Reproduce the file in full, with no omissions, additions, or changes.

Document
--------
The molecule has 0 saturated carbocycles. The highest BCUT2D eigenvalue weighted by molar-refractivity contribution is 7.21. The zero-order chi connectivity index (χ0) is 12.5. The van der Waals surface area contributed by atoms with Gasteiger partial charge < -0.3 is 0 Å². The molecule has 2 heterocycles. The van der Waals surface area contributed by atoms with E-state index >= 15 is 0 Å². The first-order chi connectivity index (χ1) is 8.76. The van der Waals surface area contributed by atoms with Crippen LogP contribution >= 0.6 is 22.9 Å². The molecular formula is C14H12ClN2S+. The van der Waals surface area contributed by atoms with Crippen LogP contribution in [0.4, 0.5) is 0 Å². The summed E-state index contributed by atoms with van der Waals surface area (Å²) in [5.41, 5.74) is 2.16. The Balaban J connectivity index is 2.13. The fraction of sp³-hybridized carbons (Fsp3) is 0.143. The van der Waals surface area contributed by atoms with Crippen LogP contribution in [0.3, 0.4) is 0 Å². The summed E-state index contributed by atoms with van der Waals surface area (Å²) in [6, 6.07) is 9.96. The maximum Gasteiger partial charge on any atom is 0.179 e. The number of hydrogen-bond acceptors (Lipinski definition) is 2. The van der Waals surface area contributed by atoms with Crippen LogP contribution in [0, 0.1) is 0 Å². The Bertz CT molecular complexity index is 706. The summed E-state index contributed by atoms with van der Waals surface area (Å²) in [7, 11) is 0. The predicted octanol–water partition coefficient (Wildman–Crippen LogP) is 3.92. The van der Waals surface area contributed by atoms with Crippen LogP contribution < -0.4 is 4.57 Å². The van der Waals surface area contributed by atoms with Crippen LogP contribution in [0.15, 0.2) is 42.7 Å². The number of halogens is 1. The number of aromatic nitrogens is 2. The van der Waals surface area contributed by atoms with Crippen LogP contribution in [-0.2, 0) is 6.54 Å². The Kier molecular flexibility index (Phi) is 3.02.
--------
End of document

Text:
The molecule has 0 saturated carbocycles. The highest BCUT2D eigenvalue weighted by molar-refractivity contribution is 7.21. The zero-order chi connectivity index (χ0) is 12.5. The van der Waals surface area contributed by atoms with Gasteiger partial charge < -0.3 is 0 Å². The molecule has 2 heterocycles. The van der Waals surface area contributed by atoms with E-state index >= 15 is 0 Å². The first-order chi connectivity index (χ1) is 8.76. The van der Waals surface area contributed by atoms with Crippen LogP contribution >= 0.6 is 22.9 Å². The molecular formula is C14H12ClN2S+. The van der Waals surface area contributed by atoms with Crippen LogP contribution in [0.4, 0.5) is 0 Å². The summed E-state index contributed by atoms with van der Waals surface area (Å²) in [5.41, 5.74) is 2.16. The Balaban J connectivity index is 2.13. The fraction of sp³-hybridized carbons (Fsp3) is 0.143. The van der Waals surface area contributed by atoms with Crippen LogP contribution in [0.3, 0.4) is 0 Å². The summed E-state index contributed by atoms with van der Waals surface area (Å²) in [6, 6.07) is 9.96. The maximum Gasteiger partial charge on any atom is 0.179 e. The number of hydrogen-bond acceptors (Lipinski definition) is 2. The van der Waals surface area contributed by atoms with Crippen LogP contribution in [0, 0.1) is 0 Å². The Bertz CT molecular complexity index is 706. The summed E-state index contributed by atoms with van der Waals surface area (Å²) in [7, 11) is 0. The predicted octanol–water partition coefficient (Wildman–Crippen LogP) is 3.92. The van der Waals surface area contributed by atoms with Crippen LogP contribution < -0.4 is 4.57 Å². The van der Waals surface area contributed by atoms with Crippen LogP contribution in [0.15, 0.2) is 42.7 Å². The number of halogens is 1. The number of aromatic nitrogens is 2. The van der Waals surface area contributed by atoms with Crippen LogP contribution in [-0.2, 0) is 6.54 Å². The Kier molecular flexibility index (Phi) is 3.02.